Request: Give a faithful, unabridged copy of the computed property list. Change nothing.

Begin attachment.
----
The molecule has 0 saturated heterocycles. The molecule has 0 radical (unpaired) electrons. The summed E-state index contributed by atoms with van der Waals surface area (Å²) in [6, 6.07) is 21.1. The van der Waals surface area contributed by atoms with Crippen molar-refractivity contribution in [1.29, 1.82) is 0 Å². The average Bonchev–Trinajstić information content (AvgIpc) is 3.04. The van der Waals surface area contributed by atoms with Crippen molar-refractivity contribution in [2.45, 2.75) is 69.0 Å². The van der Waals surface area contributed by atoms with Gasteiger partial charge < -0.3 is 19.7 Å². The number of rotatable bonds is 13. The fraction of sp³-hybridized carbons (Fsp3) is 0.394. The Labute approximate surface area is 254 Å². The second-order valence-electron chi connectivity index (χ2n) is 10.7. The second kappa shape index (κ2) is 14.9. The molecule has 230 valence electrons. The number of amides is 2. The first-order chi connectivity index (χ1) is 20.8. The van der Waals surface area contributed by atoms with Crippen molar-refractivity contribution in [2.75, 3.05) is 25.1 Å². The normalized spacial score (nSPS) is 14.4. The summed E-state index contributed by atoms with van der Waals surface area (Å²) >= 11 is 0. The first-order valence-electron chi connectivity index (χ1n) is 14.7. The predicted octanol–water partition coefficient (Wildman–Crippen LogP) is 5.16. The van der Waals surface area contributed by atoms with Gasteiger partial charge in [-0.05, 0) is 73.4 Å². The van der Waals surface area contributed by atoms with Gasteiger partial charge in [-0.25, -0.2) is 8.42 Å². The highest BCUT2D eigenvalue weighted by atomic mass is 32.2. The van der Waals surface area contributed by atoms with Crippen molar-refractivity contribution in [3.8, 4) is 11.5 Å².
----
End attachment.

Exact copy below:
The molecule has 0 saturated heterocycles. The molecule has 0 radical (unpaired) electrons. The summed E-state index contributed by atoms with van der Waals surface area (Å²) in [6, 6.07) is 21.1. The van der Waals surface area contributed by atoms with Crippen molar-refractivity contribution in [1.29, 1.82) is 0 Å². The average Bonchev–Trinajstić information content (AvgIpc) is 3.04. The van der Waals surface area contributed by atoms with Crippen molar-refractivity contribution in [2.45, 2.75) is 69.0 Å². The van der Waals surface area contributed by atoms with Gasteiger partial charge < -0.3 is 19.7 Å². The number of rotatable bonds is 13. The fraction of sp³-hybridized carbons (Fsp3) is 0.394. The Labute approximate surface area is 254 Å². The second-order valence-electron chi connectivity index (χ2n) is 10.7. The second kappa shape index (κ2) is 14.9. The molecule has 230 valence electrons. The number of amides is 2. The first-order chi connectivity index (χ1) is 20.8. The van der Waals surface area contributed by atoms with Crippen molar-refractivity contribution in [2.75, 3.05) is 25.1 Å². The normalized spacial score (nSPS) is 14.4. The summed E-state index contributed by atoms with van der Waals surface area (Å²) >= 11 is 0. The first-order valence-electron chi connectivity index (χ1n) is 14.7. The predicted octanol–water partition coefficient (Wildman–Crippen LogP) is 5.16. The van der Waals surface area contributed by atoms with Gasteiger partial charge in [-0.05, 0) is 73.4 Å². The van der Waals surface area contributed by atoms with Gasteiger partial charge in [-0.25, -0.2) is 8.42 Å². The highest BCUT2D eigenvalue weighted by atomic mass is 32.2. The van der Waals surface area contributed by atoms with Crippen molar-refractivity contribution in [3.8, 4) is 11.5 Å².